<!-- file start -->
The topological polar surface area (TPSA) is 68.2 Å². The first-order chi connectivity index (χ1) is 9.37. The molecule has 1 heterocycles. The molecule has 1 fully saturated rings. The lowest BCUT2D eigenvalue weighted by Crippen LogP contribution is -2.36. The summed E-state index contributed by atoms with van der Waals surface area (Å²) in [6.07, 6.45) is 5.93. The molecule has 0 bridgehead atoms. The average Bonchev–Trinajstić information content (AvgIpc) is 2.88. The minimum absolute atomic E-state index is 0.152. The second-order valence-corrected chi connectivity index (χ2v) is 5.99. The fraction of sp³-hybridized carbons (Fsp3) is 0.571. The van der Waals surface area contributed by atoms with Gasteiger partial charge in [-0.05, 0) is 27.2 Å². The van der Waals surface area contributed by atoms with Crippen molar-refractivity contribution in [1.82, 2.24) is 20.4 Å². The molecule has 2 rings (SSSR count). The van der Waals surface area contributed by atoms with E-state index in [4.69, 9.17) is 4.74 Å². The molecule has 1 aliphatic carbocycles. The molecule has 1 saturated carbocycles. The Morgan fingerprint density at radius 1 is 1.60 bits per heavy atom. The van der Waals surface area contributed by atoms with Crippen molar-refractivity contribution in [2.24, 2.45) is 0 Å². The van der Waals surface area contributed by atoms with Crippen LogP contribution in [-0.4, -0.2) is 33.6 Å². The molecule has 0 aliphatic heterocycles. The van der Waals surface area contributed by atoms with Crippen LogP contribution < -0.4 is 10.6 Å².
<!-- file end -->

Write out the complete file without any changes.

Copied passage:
The topological polar surface area (TPSA) is 68.2 Å². The first-order chi connectivity index (χ1) is 9.37. The molecule has 1 heterocycles. The molecule has 1 fully saturated rings. The lowest BCUT2D eigenvalue weighted by Crippen LogP contribution is -2.36. The summed E-state index contributed by atoms with van der Waals surface area (Å²) in [6.07, 6.45) is 5.93. The molecule has 0 bridgehead atoms. The average Bonchev–Trinajstić information content (AvgIpc) is 2.88. The minimum absolute atomic E-state index is 0.152. The second-order valence-corrected chi connectivity index (χ2v) is 5.99. The fraction of sp³-hybridized carbons (Fsp3) is 0.571. The van der Waals surface area contributed by atoms with Gasteiger partial charge in [-0.05, 0) is 27.2 Å². The van der Waals surface area contributed by atoms with Crippen molar-refractivity contribution in [1.82, 2.24) is 20.4 Å². The molecule has 2 rings (SSSR count). The van der Waals surface area contributed by atoms with E-state index in [4.69, 9.17) is 4.74 Å². The molecule has 1 aliphatic carbocycles. The molecule has 1 saturated carbocycles. The Morgan fingerprint density at radius 1 is 1.60 bits per heavy atom. The van der Waals surface area contributed by atoms with Crippen molar-refractivity contribution in [2.24, 2.45) is 0 Å². The van der Waals surface area contributed by atoms with Crippen LogP contribution in [-0.4, -0.2) is 33.6 Å². The molecule has 0 aliphatic heterocycles. The van der Waals surface area contributed by atoms with Crippen LogP contribution < -0.4 is 10.6 Å².